Continue reading “Thermistors and 3D Printing”
There are many parts to building a secure networked device, and the entire industry is still learning how to do it right. Resources are especially constrained for low-cost microcontroller devices. Would it be easier to build more secure devices if microcontrollers had security hardware built-in? That is the investigation of Project Sopris by Microsoft Research.
The researchers customized the MediaTek MT7687, a chip roughly comparable to the hacker darling ESP32. The most significant addition was a security subsystem. It performs tasks notoriously difficult to do correctly in software, such as random number generation and security key storage. It forms the core of what they called the “hardware-based secure root of trust.”
Doing these tasks in a security-specific module solves many problems. If a key is not stored in memory, a memory dump can’t compromise what isn’t there. Performing encryption/decryption in task-specific hardware makes it more difficult to execute successful side-channel attacks against them. Keeping things small keeps the cost down and also eases verifying correctness of the code.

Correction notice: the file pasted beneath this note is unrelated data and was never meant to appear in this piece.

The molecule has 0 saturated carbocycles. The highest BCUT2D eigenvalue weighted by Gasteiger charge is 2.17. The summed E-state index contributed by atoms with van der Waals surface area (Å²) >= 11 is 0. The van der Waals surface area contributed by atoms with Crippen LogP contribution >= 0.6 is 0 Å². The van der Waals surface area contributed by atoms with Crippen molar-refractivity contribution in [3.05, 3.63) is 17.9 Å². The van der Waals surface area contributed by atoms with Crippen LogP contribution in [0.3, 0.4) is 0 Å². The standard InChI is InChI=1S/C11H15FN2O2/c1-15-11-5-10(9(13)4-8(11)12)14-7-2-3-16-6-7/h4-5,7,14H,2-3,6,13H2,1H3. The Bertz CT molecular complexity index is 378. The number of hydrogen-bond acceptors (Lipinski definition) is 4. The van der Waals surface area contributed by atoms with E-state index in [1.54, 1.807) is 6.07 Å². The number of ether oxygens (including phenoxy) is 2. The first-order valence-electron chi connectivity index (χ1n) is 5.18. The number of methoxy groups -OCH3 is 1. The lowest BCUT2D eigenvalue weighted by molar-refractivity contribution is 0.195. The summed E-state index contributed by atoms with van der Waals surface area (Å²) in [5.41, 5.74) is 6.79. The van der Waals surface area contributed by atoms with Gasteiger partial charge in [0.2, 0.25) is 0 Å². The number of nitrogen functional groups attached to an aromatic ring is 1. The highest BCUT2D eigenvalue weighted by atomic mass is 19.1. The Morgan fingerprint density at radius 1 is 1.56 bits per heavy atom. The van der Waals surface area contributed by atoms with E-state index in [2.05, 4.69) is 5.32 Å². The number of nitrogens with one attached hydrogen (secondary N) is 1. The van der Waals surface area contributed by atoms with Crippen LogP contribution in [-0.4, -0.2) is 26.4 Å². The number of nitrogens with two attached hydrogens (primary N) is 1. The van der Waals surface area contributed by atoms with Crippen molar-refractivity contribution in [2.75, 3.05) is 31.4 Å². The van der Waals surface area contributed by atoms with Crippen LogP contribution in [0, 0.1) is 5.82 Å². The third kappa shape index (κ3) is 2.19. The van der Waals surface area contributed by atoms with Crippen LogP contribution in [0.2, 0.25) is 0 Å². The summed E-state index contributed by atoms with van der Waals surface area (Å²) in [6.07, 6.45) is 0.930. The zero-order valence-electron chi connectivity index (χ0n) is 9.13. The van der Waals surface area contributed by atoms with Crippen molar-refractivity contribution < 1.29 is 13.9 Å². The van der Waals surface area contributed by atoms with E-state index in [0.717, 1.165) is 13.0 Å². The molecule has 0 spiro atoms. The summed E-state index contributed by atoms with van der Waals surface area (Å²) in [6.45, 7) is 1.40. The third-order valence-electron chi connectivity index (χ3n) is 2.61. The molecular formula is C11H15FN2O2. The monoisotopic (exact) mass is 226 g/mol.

But the security module can also be viewed from a less-favorable perspective. Its description resembles a scaled-down version of the Trusted Platform Module. As a self-contained module running its own code, it resembles the Intel Management Engine, which is currently under close scrutiny.
Will we welcome Project Sopris as a time-saving toolkit for building secure networked devices? Or will we become suspicious of hidden vulnerabilities? The researchers could open-source their work to ease these concerns, but value of their work will ultimately depend on the fast-moving field of networked device security.
Do you know of other efforts to add hardware-assisted security to microcontrollers? Comment below or let us know via the tip line!
Image of Mount Sopris, namesake of the project, by [Hogs555] (CC-BY 4.0)